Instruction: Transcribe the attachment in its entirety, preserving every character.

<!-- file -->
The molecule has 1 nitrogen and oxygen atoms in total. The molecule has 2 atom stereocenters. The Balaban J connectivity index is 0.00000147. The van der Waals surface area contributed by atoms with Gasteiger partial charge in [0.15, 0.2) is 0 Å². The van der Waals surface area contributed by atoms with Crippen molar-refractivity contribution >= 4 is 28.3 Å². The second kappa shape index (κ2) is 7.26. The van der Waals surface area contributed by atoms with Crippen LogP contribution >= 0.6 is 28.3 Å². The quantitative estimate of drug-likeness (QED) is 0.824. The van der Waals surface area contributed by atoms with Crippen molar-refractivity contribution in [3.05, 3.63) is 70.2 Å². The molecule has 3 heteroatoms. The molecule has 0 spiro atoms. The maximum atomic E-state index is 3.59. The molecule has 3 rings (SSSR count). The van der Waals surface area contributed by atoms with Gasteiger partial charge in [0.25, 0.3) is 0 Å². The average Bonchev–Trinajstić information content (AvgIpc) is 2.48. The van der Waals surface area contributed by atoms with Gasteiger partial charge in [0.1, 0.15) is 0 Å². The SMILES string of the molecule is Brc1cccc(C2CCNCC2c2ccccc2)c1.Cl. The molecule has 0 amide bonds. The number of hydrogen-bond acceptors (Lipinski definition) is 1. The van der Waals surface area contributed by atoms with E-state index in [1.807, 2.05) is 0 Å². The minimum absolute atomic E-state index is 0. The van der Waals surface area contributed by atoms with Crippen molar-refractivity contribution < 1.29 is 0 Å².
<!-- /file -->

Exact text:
The molecule has 1 nitrogen and oxygen atoms in total. The molecule has 2 atom stereocenters. The Balaban J connectivity index is 0.00000147. The van der Waals surface area contributed by atoms with Gasteiger partial charge in [0.15, 0.2) is 0 Å². The van der Waals surface area contributed by atoms with Crippen molar-refractivity contribution >= 4 is 28.3 Å². The second kappa shape index (κ2) is 7.26. The van der Waals surface area contributed by atoms with Crippen LogP contribution >= 0.6 is 28.3 Å². The quantitative estimate of drug-likeness (QED) is 0.824. The van der Waals surface area contributed by atoms with Crippen molar-refractivity contribution in [3.05, 3.63) is 70.2 Å². The molecule has 3 heteroatoms. The molecule has 0 spiro atoms. The maximum atomic E-state index is 3.59. The molecule has 3 rings (SSSR count). The van der Waals surface area contributed by atoms with Gasteiger partial charge in [0.25, 0.3) is 0 Å². The average Bonchev–Trinajstić information content (AvgIpc) is 2.48. The van der Waals surface area contributed by atoms with Gasteiger partial charge in [0.1, 0.15) is 0 Å². The SMILES string of the molecule is Brc1cccc(C2CCNCC2c2ccccc2)c1.Cl. The molecule has 0 amide bonds. The number of hydrogen-bond acceptors (Lipinski definition) is 1. The van der Waals surface area contributed by atoms with E-state index in [1.807, 2.05) is 0 Å². The minimum absolute atomic E-state index is 0. The van der Waals surface area contributed by atoms with Crippen molar-refractivity contribution < 1.29 is 0 Å².